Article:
In Bangladesh, tobacco cultivation occupies only 0.4% of the total cultivable land. It is grown in specific locations, in contrast to other crops such as paddy that are cultivated throughout the country. Farmers in the northern district of greater Rangpur have grown air cured (native dark air cured and Burley) tobaccos for centuries in the sandy alluvial belt of Bangladesh. Flue cured Virginia tobacco cultivation was started by British American Tobacco Bangladesh in Kushtia (south west) and Chittagong (south east) in the early 1970s.
Air cured (Burley) cultivation also started in Manikgong (central Bangladesh) in the last decade to help meet export demand. British American Tobacco’s Kushtia Leaf Division consists of four Leaf Regions which cover six administrative districts.
Tobacco cultivation in Bangladesh is a fully supervised crop through a contract growing system. Registered farmers get quality seeds, inputs at cost price and technical advice to help them improve yield and quality of tobacco from the tobacco company with which they work. They then sell their produce to their respective tobacco companies. According to official data for 2016, tobacco is grown on 46,472 hectares of land, producing 87,628 tons of tobacco leaf. Bangladesh ranks 14th for area under tobacco, 12th for production in quantity, and has a share of 1.3% of global tobacco production. The amount of tobacco consumption renders a useful growth in the tobacco farmers’ livelihood. People work grueling hours of very difficult work. From tilling the soil, to sowing the seed, and then the tedious scheduling for watering and weeding the crops. This and the humid sticky tropical climate of Bangladesh makes for a well achieved success in the agricultural perspective. So many things to grow, but the profits are never guaranteed. In an overpopulated country like Bangladesh, people must survive and find sustainable jobs, with a lasting market. This makes growing and cultivating tobacco so popular. Also the access to freshly grown, primed, and cured tobacco straight from the fields, is something that is a source of pride for people within the country. Being self-sufficient in one’s needs makes a country great, and having an excess too, allows a country to export and be even greater of an influence on the world stage.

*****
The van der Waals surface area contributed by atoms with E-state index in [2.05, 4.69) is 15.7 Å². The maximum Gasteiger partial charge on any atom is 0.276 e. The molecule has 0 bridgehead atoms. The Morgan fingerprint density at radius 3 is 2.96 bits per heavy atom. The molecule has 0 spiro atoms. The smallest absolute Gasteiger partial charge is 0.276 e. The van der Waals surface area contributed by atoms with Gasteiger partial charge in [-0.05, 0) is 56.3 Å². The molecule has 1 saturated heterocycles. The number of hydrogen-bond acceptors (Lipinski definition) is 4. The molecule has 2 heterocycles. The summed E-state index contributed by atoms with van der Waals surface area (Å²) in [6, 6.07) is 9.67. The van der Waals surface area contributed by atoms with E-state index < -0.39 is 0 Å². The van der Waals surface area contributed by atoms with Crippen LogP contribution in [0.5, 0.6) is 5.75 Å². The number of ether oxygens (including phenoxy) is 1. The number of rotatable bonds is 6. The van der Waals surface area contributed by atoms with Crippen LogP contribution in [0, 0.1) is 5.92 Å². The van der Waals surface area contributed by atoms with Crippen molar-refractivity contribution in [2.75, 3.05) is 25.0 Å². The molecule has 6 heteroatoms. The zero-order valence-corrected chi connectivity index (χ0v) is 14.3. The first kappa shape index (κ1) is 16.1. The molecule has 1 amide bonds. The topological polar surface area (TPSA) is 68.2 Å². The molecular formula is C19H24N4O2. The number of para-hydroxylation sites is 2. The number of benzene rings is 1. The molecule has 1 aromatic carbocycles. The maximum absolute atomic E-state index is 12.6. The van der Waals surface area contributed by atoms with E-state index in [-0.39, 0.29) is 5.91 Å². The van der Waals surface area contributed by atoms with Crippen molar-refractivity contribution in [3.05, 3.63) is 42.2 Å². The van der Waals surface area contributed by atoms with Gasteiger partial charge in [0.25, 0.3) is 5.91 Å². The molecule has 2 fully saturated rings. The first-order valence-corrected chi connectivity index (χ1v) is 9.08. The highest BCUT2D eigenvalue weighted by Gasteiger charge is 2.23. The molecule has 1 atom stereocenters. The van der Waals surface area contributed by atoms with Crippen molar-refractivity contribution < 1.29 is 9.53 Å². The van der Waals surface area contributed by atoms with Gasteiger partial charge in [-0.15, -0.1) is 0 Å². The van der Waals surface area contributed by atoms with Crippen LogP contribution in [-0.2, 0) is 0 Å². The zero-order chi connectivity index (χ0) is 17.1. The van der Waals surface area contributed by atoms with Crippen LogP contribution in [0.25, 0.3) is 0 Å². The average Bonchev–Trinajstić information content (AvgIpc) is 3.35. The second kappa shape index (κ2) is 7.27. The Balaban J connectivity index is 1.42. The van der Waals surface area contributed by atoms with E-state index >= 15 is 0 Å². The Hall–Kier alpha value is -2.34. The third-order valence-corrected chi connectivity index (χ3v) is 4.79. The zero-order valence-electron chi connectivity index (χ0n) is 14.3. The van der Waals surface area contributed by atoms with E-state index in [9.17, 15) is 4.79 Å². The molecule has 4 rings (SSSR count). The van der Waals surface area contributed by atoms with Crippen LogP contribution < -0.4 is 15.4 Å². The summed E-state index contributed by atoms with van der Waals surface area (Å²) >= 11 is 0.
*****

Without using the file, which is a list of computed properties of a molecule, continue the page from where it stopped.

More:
Bangladesh is a very wet country, and experiences its shares of Monsoon rains in the Summer of the Northern hemisphere. With this positioning comes a share of ecological hurdles, and economical ones as well. Tobacco production continues to increase in low-income and middle-income countries including in Bangladesh. It has spread to different parts of Bangladesh and is now threatening food cultivation, the environment and health. The aim of the survey was to determine the factors that influence farmers’ decisions to grow tobacco. Some of the resulting information concluded that Approximately 87% of the respondents were contract farmers with different tobacco companies. Almost 83.3% of the farmers had intentions to continue tobacco farming. Binary logistic study shows results that suggest that company’s incentives towards farmers, farmers’ profitability, a guaranteed market for their tobacco crop and economic viability were the variables most affecting the decision to cultivate tobacco.
These studies are majorly important in understanding the effects that certain crops like tobacco, can have on a developing nations economy. The main goals of the agricultural community is for their needs to be met, and they fight tooth and nail, blood sweat and tears to just make ends meet. If a community gets a good deal with a business that will buy their crops, they families and community will benefit immensely and this will lead to a stimulus within the region. Not to mention, the morale of humans greatly improves when they feel as if the work they do is a beneficial service to their country or not. In this case, a developing country takes what it can get.